Richard L. Chandler, Plaintiff-appellant, v. Commander, Army Finance and Accounting Center, Defendant-appellee, 863 F.2d 13 (5th Cir. 1989)Annotate this Case
United States Court of Appeals,Fifth Circuit.
Jan. 12, 1989.
Richard Chandler, Lubbock, Tex., pro se.
Nancy M. Koenig, Asst. U.S. Atty., Marvin Collins, U.S. Atty., Lubbock, Tex., for defendant-appellee.
Appeal from the United States District Court for the Northern District of Texas.
Before GEE, WILLIAMS and HIGGINBOTHAM, Circuit Judges.
GEE, Circuit Judge:
Richard Chandler is an Army veteran whose former wife was awarded a portion of his retirement pay in a consent divorce decree, converted to a direct payment to her by a subsequent application. This is his third action attempting, on the same grounds as the second, to prevent her receiving the amount awarded her. The first was an attempt to discharge the "debt" due her via bankruptcy, a failure. In re Chandler, 805 F.2d 555 (5th Cir. 1986), cert. denied, --- U.S. ----, 107 S. Ct. 2180, 95 L. Ed. 2d 837 (1987).
The second was an action in the district court against both his former wife, Rachel, and the present defendant, alleging that her application for direct payment was fraudulent because of a claimed prior undissolved marriage of hers that supposedly invalidated the divorce decree, so that the Army's payment of the $450 sum violated Chandler's Fifth Amendment due process and equal protection rights. The district court dismissed the action because, among other things, Chandler had filed a bill of review of the divorce proceeding that was pending in state court. Our court, in an unpublished decision, affirmed. See Chandler v. Chandler, 834 F.2d 1022 (5th Cir. 1987).
Four days after that decision, Richard filed this case, pro se and in forma pauperis, asserting essentially the same claims, although this time Rachael was not made a defendant. Chandler's complaint was entitled "Complaint for Mandatory Injunctive Relief in Nature of Mandamus to Compel Compliance with Federal Statutes and Defense Department Regulations." It invoked jurisdiction under 28 U.S.C. § 1361. The complaint requested the court to (a) order the Army to make the wife's monthly payment into the registry of the court rather than to her; (b) order the Army to determine the validity of the Chandlers' marriage; and (3) require the Army to "compensate plaintiff to the full extent" if the marriage is found to be invalid.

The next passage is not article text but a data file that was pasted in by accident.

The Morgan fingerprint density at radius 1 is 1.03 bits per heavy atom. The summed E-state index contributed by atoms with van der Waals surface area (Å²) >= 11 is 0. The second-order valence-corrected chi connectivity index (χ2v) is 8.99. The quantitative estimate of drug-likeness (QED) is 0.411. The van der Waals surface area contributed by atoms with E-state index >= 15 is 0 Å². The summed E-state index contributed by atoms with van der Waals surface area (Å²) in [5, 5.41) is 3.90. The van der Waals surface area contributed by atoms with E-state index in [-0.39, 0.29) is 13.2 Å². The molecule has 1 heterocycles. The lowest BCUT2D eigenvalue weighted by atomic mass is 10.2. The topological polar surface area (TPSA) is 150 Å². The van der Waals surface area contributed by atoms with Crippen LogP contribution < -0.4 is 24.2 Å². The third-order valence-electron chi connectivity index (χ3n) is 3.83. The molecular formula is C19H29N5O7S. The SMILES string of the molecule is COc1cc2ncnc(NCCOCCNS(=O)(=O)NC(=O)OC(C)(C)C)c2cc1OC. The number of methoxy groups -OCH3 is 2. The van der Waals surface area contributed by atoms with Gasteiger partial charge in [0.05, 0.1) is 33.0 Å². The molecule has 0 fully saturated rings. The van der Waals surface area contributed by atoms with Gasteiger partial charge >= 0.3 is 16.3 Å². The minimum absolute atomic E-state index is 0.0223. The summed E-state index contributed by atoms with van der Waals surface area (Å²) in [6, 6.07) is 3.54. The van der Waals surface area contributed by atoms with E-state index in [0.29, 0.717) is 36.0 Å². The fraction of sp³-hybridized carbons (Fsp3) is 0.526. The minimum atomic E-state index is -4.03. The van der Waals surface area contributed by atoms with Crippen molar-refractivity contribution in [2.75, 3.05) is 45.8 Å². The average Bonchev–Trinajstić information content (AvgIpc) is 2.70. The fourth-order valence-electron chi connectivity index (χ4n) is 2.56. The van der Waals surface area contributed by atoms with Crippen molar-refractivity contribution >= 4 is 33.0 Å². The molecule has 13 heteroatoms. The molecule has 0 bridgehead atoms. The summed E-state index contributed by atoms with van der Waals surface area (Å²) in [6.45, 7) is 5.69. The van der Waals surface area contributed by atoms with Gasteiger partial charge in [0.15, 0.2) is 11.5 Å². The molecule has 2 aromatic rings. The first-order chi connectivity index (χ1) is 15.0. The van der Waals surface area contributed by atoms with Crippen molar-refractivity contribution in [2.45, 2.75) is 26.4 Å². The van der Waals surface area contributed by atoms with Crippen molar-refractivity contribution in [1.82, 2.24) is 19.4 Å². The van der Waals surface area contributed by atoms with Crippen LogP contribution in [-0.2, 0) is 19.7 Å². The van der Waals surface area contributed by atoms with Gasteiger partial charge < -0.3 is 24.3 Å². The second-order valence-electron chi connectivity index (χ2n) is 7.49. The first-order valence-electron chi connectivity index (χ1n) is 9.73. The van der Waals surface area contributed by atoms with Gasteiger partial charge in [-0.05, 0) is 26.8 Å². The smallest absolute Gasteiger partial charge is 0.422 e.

The district court dismissed the action, holding that the case involves domestic relations issues and that the state bill of review action was still pending. The court also held that mandamus should not issue since Chandler has available another adequate remedy, the bill of review.
Six days later, Chandler moved to reinstate the action and transfer it to the Court of Claims, also noticing an appeal from the order of dismissal. The court denied the motion. Chandler now appeals to us.Analysis
Chandler seeks to differentiate this action from his second one, contending that the federal court should not abstain from exercising its authority pending disposition of the state bill of review. The effort cannot succeed; in the prior action, he contends that the Army was somehow derelict in its duties both under 10 U.S.C. § 1408 and 32 C.F.R. Sec. 63. Although his ex-wife is not a party to this action, the case is in all other respects the same: an attempt to compel the Army to do things which it cannot do--to go beyond the state order, in all respects regular on its face, to determine the validity of Chandler's marriage and his subsequent divorce decree.
These domestic relations issues do not come before us "clad, so to speak, in sheep's clothing.... [T]his wolf comes as a wolf." Morrison v. Olson, 487 U.S. ----, 108 S. Ct. 2597, 2623, 101 L. Ed. 2d 569 (1988) (Scalia, J., dissenting). As we noted previously, " [f]ederal courts have traditionally abstained from domestic relations cases because of strong state interest and competence in the issues presented by such cases." Chandler, No. 87-1430 at p. 4 [834 F.2d 1022 (table) ], and cases cited therein. There we held that the constitutional claims against the Army are peripheral to this domestic relations claim. They remain so. The district court properly declined to exercise its authority over this action until the state bill of review has been concluded.
Chandler, in addition--after two bites at the apple, after protracted litigation on his action, and after yet another district court has advised him to pursue his state claim before seeking federal review--seeks to transmogrify it from an equitable to a damages claim. He contends that he is, in reality, seeking money damages in excess of $10,000 from the Army, representing sums he contends were wrongfully paid over. Such a claim, contends Chandler, divests the district court of jurisdiction under 28 U.S.C. § 1346(a) (2), vesting the Court of Claims with exclusive jurisdiction.
The district court correctly held this contention meritless. It is not in the interest of justice to transfer this case anywhere. See 28 U.S.C. § 1631. The case has already consumed an inordinate amount of judicial time and energy. The district court has already warned Chandler to cease filing frivolous pleadings; we do likewise.